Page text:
Scientific profile

Quantifying sedimentary fluxes

Tectonic, surface and external forcing processes are responsible for the growth and decay of continental topography and sedimentary basins. These processes result in the interplay between sediment supply and mass (re)distribution within the full range of deep Earth to surface scales. Understanding the processes is important to assess the impact of tectonics and sediment distribution in highly populated areas, affected by flooding events, regional landslides and active seismicity. We explore processes that link exhumation, formation of topography, evolution of sediment fluxes and deposition associated with fluid flow in sedimentary basins by a multi-scale approach from field observations to analogue and numerical (computer-) modelling. Studying these cross-scale processes is critical for understanding sustainable geo-resources and natural or induced geo-hazards.

The interaction between mountain chains and sedimentary basins

Current research of the Tectonics group by combining field observations in a selected number of European natural laboratories with analogue and numerical modelling has demonstrated a large variability of the mechanics driving mountain build-up and sedimentary basins formation. Such studies have quantified the rapid migration of deformation, topography and associated sediment fluxes observed in a number of European orogens that are coupled with the formation and evolution of sedimentary basins. Furthermore, the existence of large-scale zones of interaction between individual mountain chains show a number of outstanding questions of orogenic mechanics related to factors that control the localization of intense deformation and the reactivation of structures in continental lithosphere. For example, see this scientific paper by Krstekanić et al. (2021).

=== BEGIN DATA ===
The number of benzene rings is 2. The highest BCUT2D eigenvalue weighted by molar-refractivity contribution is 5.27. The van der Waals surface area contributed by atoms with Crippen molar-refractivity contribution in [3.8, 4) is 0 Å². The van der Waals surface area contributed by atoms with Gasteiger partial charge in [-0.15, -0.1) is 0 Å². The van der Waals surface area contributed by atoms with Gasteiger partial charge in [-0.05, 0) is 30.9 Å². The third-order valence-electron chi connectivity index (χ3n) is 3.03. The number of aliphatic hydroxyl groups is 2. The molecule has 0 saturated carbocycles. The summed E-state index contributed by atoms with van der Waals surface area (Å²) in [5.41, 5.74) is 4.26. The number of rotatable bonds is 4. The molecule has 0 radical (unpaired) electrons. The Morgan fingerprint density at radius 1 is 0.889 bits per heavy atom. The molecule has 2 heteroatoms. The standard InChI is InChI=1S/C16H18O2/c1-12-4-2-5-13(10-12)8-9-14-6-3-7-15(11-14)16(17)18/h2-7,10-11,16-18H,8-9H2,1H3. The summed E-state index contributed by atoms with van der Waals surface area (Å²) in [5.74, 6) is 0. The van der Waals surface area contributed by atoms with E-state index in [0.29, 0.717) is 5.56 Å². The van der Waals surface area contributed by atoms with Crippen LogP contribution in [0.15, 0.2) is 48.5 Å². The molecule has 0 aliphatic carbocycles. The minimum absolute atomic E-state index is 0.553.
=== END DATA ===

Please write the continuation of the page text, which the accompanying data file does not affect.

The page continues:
Geological crustal-scale cross-section of part of the Capathians mountain range, modified after Krstekanić et al. (2020). Such cross-sections are common in geological studies.

The multi-scale (spatial and temporal) coupling of processes driving natural or induced seismicity and associated cascading events

The fundamental study of multi-scale lithospheric deformation processes is translated in applications to understanding natural and induced geo-hazards. This is being done by the means of process-oriented numerical modelling, such as successful seismo-thermo-mechanical approaches. By integrating observations and modelling, we aim at expanding this new research direction focused at understanding and quantifying the tectonic and rheological controls on the spatio-temporal evolution of deformation, slow slip and aseismic creep. This approach will be optimized by coupling numerical with analogue modelling and by exploiting ensemble data assimilation and machine learning techniques for both tectonic and seismicity processes. In parallel, we aim to quantify the stress and strength of governing faults and relate these controls to earthquake physics. The implementation of these novel physics-based methodologies will improve our understanding of why, where and when differently sized natural or induced earthquakes occur and their association with cascading events, such as tsunamis, landslides or flooding.